/ð/ (as used in Fijian)
/dZ/ (as used in Turkish)

Isn’t kalendae from calare, to call, which came from the Greek kaleo, I call?

According to this website, the name Kaeso was one of the few words with a K in Latin, although I’ve never heard of it.

That doesn’t really answer WHY they kept it K- habit, maybe, since Kal. may have been ingrained as the abbreviation on the Roman calendars?


Kaeso was a rare praenomen that was, IIRC, used only by the Julii (Livy offers a few examples in his first few books).

Incidentially, notice that the matres lectiones (letters often used to represent vowels) in the Phoenecian alphabet were ’aleph, het, yod, ‘ayin, and vav. In the Greek alphabet, they became alpha, eta, iota, o (later omikron, “little ‘o’”, to distinguish it from omega, “big ‘o’”), and upsilon.

According to the excellent etymologies in the first edition of the American Heritage Dictionary, the Latin word kalendae comes from the Proto-Indo-European root *kel- (also *kele-), ‘to shout’. From this root also come Germanic hlowan > English low (in the sense of animal cry), Latin clamare ‘to call’, Greek kalein (that’s the verb you cited, but it isn’t the source of kalendae), Latin clarus ‘clear’, and lots of other words.

The etymology for kalendae says: “Suffixed form kal-and- in Latin kalendae, the calends, the first day of the month when it was publicly announced on which days the nones and ides of that month would fall.”

The Barnhart Dictionary of Etymology says it “derived from *calere, variant of calare call out, proclaim, cognate with Greek kalein to call; see LOW, v. make the sound of a cow.” Note: cognate does not mean derived from.

There is also the etymology for the word calendar, from Medieval Latin kalendarium which was “a moneylender’s account book (because the monthly interest was due on the calends).” This lends weight to your bookkeeper’s abbreviation theory.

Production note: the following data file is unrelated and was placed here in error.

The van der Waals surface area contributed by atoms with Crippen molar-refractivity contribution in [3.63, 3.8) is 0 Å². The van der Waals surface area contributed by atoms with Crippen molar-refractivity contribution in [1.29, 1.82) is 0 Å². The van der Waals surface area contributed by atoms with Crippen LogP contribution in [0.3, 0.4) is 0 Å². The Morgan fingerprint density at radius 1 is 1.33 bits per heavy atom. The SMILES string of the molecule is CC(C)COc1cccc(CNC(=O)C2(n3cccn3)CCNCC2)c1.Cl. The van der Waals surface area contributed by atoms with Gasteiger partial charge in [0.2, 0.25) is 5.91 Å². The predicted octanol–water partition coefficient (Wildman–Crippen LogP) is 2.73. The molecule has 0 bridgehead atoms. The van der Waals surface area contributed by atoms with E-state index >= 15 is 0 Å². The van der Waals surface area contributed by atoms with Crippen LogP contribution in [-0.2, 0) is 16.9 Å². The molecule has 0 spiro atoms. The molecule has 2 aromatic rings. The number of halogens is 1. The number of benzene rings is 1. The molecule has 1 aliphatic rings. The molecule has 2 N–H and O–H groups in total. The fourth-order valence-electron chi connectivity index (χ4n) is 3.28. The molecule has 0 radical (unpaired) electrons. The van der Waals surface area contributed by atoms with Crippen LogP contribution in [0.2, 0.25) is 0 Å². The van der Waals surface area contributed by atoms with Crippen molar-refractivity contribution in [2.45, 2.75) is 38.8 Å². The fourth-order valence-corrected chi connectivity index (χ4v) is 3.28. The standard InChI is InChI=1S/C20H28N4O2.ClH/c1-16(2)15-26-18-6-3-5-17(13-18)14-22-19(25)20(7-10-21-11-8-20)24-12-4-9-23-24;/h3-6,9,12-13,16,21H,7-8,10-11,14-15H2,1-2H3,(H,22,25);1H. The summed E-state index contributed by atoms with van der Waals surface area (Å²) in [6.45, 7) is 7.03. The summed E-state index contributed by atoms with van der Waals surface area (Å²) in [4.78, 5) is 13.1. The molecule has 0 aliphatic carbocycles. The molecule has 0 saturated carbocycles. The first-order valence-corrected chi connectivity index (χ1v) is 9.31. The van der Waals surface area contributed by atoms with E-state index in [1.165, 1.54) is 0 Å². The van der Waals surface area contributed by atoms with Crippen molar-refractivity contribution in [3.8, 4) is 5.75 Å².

Well no, not quite. The archaic Etruscan alphabet features a character used for c/g (/k/, /g/), this is basically our c, but facing left (Etruscan usually runs right to left). The characters for b, d, g were all dropped early, along with o. However, for /k/, archaic Etruscan uses different letters dpending on the following vowel: ka, ce, ci, qu. Around the 5th century B.C.E, the orthography was simplified, and C used in all positions for /k/.

In Latin, because gamma had already been used for /k/and /g/ in Etruscan, Spurius Carvilius Rufa invented g in the third century adding a stroke to C.

This was taken from: The World’s Writing Systems by Daniels and Bright.

Okay you all made me get up and look and I found this nice summary answer:

From Andrew L. Sihler. New Comparative Grammar of Greek and Latin. NY, 1995. p.21.

Yeah, and the persistence of K in, like, two words is even harder to explain. If it weren’t for that, we would now know of K only as a Greek letter, like theta or omega, used maybe by scientists if at all.

Excellent point. I suppose K was saved by just the couple of abbreviations and later when it was again found to be useful in other languages. The prestige of Greek still may have influenced the process, though.